For West Virginians old enough to remember, today is a tragic anniversary. It was on this day, November 22, 1963, that President John F. Kennedy was assassinated in Dallas.
Kennedy is more closely associated with West Virginia than any other President because of his famous 1960 campaign here. The young Senator from Massachusetts with the strange accent made the Mountain State a test for whether a Roman Catholic could win in a heavily Protestant state.
He traveled the hills and hollows of the state, shaking hands with coal miners as they changed shifts, greeting folks in diners and making multiple TV and radio appearances. The Kennedy campaign also showered money on southern West Virginia Democratic power brokers who ensured Kennedy was on the preferred slate of candidates.
Associated Press reporter Herb Little recounted that Kennedy used a speech the Sunday night before the Primary Election to reassure voters of his commitment to the separation of church and state.
“And if he breaks his oath,” Kennedy said of his pledge, “he is not only committing a crime against the Constitution, for which the Congress can impeach him—but he is committing a sin against God.”
The JFK Library describes Kennedy’s relationship with West Virginia: “He shone a national spotlight on their plight and detailed a plan for economic recovery. He commended their strength in the face of adversity. He affirmed the separation of church and state. And on May 10, 1960, the people of an economically distressed, overwhelmingly Protestant, hardscrabble state in Appalachia put their trust in the elegant, young Catholic senator, who spoke in a Boston accent about a brighter future.”
Kennedy was deeply impacted by the poverty he saw in West Virginia, and he followed through on his promises. The West Virginia Encyclopedia reports that he dramatically increased federal aid to the state, expanded welfare benefits to the poor, boosted federal defense contracts here and included a major interstate in the federal highway program.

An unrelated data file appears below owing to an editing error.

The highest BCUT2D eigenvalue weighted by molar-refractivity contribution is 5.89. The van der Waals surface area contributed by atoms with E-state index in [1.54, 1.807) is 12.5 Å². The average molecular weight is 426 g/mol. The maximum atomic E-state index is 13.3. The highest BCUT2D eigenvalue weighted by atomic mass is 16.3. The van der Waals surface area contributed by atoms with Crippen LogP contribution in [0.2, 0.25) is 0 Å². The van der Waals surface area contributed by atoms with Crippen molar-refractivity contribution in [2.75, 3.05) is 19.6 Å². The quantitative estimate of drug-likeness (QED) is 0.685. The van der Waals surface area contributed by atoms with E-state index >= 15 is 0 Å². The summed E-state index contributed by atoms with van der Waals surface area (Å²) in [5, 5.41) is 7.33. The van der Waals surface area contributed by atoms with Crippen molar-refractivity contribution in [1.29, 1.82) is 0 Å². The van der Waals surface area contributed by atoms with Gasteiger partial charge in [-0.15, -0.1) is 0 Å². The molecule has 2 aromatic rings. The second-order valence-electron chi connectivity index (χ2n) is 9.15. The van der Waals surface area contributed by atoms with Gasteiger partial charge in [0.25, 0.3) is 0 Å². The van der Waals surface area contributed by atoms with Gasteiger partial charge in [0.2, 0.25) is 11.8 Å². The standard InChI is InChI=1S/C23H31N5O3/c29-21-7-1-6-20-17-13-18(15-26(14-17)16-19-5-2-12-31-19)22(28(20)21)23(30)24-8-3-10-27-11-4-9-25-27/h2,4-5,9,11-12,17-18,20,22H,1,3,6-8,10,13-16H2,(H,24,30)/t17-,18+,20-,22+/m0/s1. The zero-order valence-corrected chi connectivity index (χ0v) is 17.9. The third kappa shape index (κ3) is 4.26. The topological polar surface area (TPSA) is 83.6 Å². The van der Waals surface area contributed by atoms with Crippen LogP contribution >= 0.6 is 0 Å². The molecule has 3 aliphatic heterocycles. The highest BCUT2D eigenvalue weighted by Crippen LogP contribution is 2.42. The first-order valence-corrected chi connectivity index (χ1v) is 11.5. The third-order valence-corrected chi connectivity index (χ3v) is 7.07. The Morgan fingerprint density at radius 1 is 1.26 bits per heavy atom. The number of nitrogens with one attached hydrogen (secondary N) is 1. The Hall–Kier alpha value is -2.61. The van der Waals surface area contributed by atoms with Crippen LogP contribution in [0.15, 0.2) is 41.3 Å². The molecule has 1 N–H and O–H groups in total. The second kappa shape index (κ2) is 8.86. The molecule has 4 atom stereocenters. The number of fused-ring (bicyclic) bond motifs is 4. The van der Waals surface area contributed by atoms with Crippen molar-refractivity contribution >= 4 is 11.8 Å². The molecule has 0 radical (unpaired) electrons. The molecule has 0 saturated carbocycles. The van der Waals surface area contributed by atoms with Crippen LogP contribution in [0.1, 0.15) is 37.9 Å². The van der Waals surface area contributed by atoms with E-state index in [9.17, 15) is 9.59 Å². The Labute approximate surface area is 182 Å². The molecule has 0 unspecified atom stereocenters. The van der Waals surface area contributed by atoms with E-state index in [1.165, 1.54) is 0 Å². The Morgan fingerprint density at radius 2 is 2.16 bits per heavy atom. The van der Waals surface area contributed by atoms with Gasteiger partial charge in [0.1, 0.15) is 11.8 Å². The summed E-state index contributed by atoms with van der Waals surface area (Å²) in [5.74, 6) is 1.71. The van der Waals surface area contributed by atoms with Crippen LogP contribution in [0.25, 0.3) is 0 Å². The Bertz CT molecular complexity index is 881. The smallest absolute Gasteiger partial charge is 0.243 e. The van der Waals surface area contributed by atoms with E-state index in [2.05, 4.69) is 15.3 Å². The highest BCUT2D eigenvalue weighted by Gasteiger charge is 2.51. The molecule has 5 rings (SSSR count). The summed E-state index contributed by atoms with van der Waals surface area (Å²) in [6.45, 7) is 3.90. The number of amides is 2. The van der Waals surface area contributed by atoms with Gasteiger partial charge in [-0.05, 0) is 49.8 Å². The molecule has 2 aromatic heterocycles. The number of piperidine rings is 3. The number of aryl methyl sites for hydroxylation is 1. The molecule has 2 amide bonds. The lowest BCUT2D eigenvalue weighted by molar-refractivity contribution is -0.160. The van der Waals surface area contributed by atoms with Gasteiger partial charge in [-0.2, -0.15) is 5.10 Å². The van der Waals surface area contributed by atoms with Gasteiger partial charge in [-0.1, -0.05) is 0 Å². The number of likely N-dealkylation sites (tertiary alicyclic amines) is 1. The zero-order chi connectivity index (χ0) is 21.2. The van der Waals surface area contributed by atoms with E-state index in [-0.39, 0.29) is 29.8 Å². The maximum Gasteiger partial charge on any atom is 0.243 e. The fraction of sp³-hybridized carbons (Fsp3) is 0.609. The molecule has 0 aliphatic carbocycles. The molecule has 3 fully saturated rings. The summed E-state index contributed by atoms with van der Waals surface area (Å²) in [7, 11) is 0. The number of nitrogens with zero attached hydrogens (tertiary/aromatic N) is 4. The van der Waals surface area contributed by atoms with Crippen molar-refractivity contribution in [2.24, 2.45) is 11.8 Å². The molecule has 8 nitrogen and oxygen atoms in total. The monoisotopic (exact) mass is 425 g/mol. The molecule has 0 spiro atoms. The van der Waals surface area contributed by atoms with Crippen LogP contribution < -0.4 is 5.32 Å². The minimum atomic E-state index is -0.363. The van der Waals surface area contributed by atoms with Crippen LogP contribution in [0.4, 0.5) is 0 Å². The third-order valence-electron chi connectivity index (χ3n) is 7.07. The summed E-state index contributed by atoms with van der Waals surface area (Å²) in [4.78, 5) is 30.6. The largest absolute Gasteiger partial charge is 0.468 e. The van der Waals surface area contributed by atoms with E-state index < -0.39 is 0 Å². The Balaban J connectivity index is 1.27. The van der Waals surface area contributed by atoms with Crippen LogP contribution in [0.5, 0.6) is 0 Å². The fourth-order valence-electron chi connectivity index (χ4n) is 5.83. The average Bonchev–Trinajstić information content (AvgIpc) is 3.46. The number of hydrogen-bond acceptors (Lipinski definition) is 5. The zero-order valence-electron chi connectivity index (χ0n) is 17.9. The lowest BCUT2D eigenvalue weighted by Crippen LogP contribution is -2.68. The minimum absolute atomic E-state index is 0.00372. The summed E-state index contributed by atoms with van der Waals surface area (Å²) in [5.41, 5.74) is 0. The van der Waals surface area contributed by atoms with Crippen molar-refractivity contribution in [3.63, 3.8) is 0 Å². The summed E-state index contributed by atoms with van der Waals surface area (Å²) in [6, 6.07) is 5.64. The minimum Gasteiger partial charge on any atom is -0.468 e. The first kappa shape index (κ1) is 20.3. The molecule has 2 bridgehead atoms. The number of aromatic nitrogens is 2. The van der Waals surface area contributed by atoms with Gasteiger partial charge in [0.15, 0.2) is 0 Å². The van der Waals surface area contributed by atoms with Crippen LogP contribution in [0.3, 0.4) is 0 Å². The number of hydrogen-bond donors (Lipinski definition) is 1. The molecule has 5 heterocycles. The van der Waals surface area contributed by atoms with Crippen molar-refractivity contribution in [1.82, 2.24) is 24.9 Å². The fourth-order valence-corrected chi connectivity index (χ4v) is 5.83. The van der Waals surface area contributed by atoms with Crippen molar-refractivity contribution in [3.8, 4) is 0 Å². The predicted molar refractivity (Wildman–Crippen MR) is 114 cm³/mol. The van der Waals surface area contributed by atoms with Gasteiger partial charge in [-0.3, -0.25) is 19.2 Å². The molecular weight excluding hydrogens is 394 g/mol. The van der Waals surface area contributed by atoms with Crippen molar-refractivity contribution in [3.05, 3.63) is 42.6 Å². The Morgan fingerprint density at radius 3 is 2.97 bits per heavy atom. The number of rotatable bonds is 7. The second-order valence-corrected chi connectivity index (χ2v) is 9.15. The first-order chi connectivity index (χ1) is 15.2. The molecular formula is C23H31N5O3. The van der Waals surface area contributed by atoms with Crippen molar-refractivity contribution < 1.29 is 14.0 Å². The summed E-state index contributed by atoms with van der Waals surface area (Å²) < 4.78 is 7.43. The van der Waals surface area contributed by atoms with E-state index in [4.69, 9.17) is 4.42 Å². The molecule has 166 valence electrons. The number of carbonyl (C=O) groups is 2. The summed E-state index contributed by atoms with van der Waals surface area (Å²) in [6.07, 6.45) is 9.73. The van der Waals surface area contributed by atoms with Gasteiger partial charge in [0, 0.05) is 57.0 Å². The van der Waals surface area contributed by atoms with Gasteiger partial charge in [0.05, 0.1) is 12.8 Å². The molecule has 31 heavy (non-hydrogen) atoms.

Kennedy returned to the state on June 20, 1963, to participate in the state’s centennial celebration. On that rainy day, the President of the United States credited our state with his dramatic political ascension.
“I would not be where I am now, I would not have some of the responsibilities which I now bear, if it had not been for the people of West Virginia,” he said, referring to his Primary Election victory.
Five months later he was murdered.
The Wheeling Intelligencer newspaper ran a front page editorial mourning the President’s death. “Today there are no Republicans, no Democrats, no political friends or foes in the land—just a sorrowing and bewildering people whose sympathy goes out to the members of the Kennedy family, and who in their own right, mourn the tragic passing of a gallant leader and a beloved human being.”
Partisans and historians can argue over Kennedy’s legacy, but what is undeniable is that once there was an unlikely candidate for President who came to know West Virginia as well as we know ourselves. He never forgot our state during the few short years of his life after his election.
And sixty years after his death, West Virginia still remembers him fondly and mourns the loss.